Mortality Effects of Healthcare Supply Shocks: Evidence Using Linked Deaths and Electronic Health Records
The contraction in health care consumption at the start of the pandemic provides insight into central economic questions of waste and productivity in the U.S. health care system. Using linked mortality and Electronic Medical Records, we compare people who had outpatient appointments scheduled for dates in 30 day periods immediately before and after the Covid-19 emergency declaration. Appointment cancellation rates were 77% higher for people with appointments in the shutdown period. Intent to treat estimates imply that having a scheduled appointment date right after the emergency declaration increased one-year mortality rates by 4 deaths per 10,000. Instrumental variable estimates suggest that a cancelled appointment increased one-year mortality by 29.7 deaths per 10,000 among compliers, implying that a 10% increase in health care appointments reduces mortality rates by 2.9%. The mortality effects are rooted in two mechanisms: a complier sub-population with high marginal benefits from care, and a cascade of delayed or missed follow-up care that lasted for about 3 months. Healthcare spending accounted for 19.7% of U.S. GDP in 2021, and controlling health spending is a major policy objective. Our results quantify health tradeoffs from cutting every-day non-emergency visits, illustrating the importance of cost-control efforts that differentiate between medical care with the largest and smallest benefits for patient health.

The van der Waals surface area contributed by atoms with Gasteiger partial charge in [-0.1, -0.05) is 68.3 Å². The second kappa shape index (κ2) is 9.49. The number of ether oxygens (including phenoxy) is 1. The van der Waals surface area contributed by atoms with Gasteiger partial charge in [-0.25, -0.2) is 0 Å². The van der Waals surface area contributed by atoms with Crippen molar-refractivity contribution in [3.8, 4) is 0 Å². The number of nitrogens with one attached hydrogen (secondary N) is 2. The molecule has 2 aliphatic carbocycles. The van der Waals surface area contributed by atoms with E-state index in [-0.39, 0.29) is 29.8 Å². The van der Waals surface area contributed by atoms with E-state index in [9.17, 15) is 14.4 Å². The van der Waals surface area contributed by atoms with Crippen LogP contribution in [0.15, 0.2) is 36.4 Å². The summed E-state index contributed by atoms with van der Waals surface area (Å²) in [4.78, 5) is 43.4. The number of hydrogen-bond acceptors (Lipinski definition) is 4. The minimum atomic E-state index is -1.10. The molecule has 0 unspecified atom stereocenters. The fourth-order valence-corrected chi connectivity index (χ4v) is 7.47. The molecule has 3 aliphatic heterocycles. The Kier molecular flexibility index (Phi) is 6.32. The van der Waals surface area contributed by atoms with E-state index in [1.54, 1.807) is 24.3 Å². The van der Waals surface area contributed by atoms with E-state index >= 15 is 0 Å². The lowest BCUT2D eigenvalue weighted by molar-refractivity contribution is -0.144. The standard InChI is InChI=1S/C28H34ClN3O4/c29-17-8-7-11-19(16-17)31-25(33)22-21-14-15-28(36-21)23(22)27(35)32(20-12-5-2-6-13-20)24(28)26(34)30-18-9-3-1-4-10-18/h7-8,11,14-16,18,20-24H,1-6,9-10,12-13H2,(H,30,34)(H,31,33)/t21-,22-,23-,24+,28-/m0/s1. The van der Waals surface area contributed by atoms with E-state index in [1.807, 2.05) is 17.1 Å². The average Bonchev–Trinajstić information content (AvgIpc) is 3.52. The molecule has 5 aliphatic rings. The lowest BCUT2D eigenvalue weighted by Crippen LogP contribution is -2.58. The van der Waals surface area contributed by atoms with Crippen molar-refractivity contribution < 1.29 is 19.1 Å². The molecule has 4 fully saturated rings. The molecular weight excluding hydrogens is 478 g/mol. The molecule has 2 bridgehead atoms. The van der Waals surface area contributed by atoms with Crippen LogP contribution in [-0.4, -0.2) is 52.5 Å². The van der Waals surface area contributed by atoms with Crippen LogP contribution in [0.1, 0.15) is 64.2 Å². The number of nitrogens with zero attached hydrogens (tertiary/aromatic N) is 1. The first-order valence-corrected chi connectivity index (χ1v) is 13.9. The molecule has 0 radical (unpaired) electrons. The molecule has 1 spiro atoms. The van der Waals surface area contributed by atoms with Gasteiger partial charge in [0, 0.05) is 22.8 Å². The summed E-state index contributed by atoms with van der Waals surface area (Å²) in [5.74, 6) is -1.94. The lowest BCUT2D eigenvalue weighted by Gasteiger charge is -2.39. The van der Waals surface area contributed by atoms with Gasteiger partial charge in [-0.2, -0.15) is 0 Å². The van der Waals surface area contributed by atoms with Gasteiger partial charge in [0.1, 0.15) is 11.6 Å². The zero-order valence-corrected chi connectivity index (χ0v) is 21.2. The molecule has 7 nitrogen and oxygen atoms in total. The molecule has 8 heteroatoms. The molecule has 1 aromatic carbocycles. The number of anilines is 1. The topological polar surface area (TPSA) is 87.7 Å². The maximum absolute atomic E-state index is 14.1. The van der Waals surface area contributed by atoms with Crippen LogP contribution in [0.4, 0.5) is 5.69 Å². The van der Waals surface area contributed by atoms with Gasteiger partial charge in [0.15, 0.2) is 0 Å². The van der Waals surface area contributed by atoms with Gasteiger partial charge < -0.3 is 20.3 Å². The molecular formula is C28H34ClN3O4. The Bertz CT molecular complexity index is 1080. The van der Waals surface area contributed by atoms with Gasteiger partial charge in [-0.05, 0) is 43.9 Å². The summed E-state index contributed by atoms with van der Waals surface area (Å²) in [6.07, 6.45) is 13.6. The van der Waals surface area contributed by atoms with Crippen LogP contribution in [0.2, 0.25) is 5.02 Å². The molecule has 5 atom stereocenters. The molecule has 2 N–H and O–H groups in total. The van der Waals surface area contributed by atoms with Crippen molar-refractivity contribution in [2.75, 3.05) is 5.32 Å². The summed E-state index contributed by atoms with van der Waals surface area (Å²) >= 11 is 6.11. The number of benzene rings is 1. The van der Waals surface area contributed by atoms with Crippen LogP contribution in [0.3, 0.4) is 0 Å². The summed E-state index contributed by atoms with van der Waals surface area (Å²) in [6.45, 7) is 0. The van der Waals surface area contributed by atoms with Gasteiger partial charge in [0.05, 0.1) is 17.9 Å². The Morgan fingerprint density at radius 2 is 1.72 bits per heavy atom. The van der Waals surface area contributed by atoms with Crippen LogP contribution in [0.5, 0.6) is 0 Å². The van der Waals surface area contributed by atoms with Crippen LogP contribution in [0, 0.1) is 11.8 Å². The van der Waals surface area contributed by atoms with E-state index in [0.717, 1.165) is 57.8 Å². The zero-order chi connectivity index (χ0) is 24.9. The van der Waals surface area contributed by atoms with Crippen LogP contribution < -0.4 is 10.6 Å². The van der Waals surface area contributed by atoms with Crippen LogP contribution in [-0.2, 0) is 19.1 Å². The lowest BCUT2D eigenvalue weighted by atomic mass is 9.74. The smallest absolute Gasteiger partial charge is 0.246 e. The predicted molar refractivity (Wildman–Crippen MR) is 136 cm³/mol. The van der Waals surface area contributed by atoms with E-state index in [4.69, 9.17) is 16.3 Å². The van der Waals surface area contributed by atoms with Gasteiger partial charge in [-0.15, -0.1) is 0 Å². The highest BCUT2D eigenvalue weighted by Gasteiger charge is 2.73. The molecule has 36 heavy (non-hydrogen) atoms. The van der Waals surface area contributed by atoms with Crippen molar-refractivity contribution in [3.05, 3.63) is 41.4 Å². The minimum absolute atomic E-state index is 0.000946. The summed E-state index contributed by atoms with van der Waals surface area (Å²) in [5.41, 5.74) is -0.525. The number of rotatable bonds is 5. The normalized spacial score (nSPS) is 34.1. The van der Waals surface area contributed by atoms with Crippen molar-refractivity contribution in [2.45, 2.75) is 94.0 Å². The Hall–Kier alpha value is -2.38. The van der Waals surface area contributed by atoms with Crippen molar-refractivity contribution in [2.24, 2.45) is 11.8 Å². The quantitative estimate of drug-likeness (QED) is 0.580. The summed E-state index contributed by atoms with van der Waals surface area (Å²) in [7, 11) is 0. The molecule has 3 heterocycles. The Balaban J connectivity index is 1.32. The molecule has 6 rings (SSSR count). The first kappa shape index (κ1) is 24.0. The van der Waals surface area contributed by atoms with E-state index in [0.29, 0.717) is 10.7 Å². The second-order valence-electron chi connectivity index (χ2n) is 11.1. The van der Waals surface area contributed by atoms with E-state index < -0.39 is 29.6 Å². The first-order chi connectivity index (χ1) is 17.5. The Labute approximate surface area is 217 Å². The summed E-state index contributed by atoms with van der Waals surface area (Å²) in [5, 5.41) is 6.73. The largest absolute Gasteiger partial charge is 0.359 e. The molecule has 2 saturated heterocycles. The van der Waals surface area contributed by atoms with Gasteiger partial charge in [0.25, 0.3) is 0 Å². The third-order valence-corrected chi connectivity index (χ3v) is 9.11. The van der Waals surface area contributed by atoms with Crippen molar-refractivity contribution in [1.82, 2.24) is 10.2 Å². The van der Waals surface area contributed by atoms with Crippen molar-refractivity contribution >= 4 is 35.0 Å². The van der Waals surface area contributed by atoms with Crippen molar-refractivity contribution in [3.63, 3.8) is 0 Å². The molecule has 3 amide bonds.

We would like to thank Diane Alexander, Sumedha Gupta, Alex Hollingsworth, Amanda Kowalski, Timothy Moore, Jim Poterba, Julian Reif, Adrienne Sabety, Daniel Sacks, Jon Skinner and Christopher Whaley for helpful comments. We would like to thank Claire Cravero, Quinn Johns, Alyssa Chen, Aleah Peffer, Isabel Francisco from the Covid-19 Research Database/Datavant for facilitating our access to the Connected Death Index data and providing a secure computing environment to link the EMR and deaths records. We would like to thank Matt Shober, Rose Baumgardner, Bob Suhendra and Cliff Cavanaugh from Healthjump for answering our many questions about the data. We would also like to thank Danny Chang, Vishal Singh, Vamsi Bushan, Naba Sahoo and Madeline Yozwiak for excellent research assistance. This research was made possible by partial funding from the National Institutes of Health Contract No. 75N95D20F4000 The views expressed herein are those of the authors and do not necessarily reflect the views of the National Bureau of Economic Research.
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